By Hadi Fornaji.
Tripoli, 31 January 2014:
Libya’s sovereign wealth . . .[restrict]fund, the Libyan Investment Authority (LIA) is suing US investment bank Goldman Sachs over claims that the bank lost it over a billion dollars.
The lawsuit was submitted to the High Court in London last week but the LIA provided details only yesterday.
In a press release, it alleges that US investment bank used the “unusually close” relationship it had developed with the institution and that as a result the LIA spent over $1 billion in equity derivatives trades which turned out to be worthless while Goldman Sachs netted $350 million in deals on LIA’s behalf.
“The central charge” the press release said, “is that Goldman Sachs deliberately exploited the relationship of trust and confidence it had established with the LIA to cause the LIA to enter into each of the disputed [equity derivatives] trades.”
The LIA claims that its own lack of financial skills compared to those of Goldman Sachs, enabled the latter to make huge profits at LIA’s expense while losing LIA a fortune.
“The unique circumstances allowed Goldman Sachs to take advantage of the LIA’s extremely limited financial and legal experience to deliberately exploit its position of influence, and to take advantage in a way that generated colossal losses for the LIA but substantial profits for Goldman Sachs,” said Abdul Magid A. Breish, LIA’s chairman since June last year.
From late 2007 onwards, the press release says, until after the disputed trades took place, “Goldman Sachs employees were extensively involved in self-described training and development of the team at the LIA, had unfettered access to its offices, systems and information, and provided extensive corporate hospitality for LIA employees.”
It claims, too, that the deals “were inadequately documented by Goldman Sachs, with the details of the actual trades undertaken being provided to the LIA weeks (and in some cases months) after the trades were executed. When the LIA received these and began to understand the true nature of the disputed trades it became clear that the trust and confidence placed in Goldman Sachs had been abused.”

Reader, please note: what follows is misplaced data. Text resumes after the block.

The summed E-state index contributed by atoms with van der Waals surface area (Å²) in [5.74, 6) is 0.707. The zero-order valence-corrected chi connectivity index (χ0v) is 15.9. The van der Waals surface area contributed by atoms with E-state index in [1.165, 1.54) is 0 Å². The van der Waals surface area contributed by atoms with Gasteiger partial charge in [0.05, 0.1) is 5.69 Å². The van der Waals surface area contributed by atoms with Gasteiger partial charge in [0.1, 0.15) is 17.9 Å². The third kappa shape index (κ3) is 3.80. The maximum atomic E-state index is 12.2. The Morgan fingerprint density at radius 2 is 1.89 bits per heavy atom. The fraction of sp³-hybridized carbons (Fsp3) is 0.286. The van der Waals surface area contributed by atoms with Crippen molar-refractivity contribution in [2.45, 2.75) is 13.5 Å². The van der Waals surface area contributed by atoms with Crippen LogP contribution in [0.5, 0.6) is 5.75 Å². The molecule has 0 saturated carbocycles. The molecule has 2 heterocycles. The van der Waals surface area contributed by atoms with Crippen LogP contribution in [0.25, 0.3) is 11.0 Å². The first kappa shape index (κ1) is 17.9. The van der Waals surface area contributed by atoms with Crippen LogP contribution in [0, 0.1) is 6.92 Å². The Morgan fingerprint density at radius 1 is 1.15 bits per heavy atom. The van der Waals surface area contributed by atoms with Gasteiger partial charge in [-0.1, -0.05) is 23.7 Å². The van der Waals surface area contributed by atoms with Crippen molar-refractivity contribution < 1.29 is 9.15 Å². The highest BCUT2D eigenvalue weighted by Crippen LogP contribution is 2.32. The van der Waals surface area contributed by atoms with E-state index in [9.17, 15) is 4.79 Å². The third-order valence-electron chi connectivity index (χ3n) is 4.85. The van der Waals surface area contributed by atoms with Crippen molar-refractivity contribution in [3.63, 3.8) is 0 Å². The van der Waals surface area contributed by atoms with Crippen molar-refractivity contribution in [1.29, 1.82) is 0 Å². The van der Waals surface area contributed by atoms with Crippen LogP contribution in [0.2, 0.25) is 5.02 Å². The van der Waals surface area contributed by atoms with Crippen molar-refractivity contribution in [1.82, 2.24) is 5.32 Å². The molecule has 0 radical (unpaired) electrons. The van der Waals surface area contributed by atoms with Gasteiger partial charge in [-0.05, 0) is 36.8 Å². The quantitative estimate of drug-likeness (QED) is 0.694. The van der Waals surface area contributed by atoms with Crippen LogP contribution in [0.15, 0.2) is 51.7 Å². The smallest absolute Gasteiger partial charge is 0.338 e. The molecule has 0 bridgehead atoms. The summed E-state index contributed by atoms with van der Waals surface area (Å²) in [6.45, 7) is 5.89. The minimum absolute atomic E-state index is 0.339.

While Goldman Sachs was “orchestrating these unjustly exploitative transactions, it repeatedly told the LIA that it sought a long-term relationship with the LIA as a strategic partner. This was untrue,” said Breish.
The suit centres around Goldman Sach’s investment in 2008 of $1.2 billion of LIA money into complex leveraged bets that the shares of six companies would increase during the following three years. The six companies were insurance giant Allianz,Banco Santander, Citigroup, Électricité de France, Itlian oil giant ENI and Italian bank UniCredit. This was just before before the financial crisis and in the ensuing debacle LIA’s investment was wiped out.
Other financial advisers are also said to have lost LIA money but it is, so far, the only one being sued.
Goldman Sachs has said that it will “vigourously” defend itself against the claims, which it described as being “without merit”.
It has two weeks to respond to the lawsuit. [/restrict]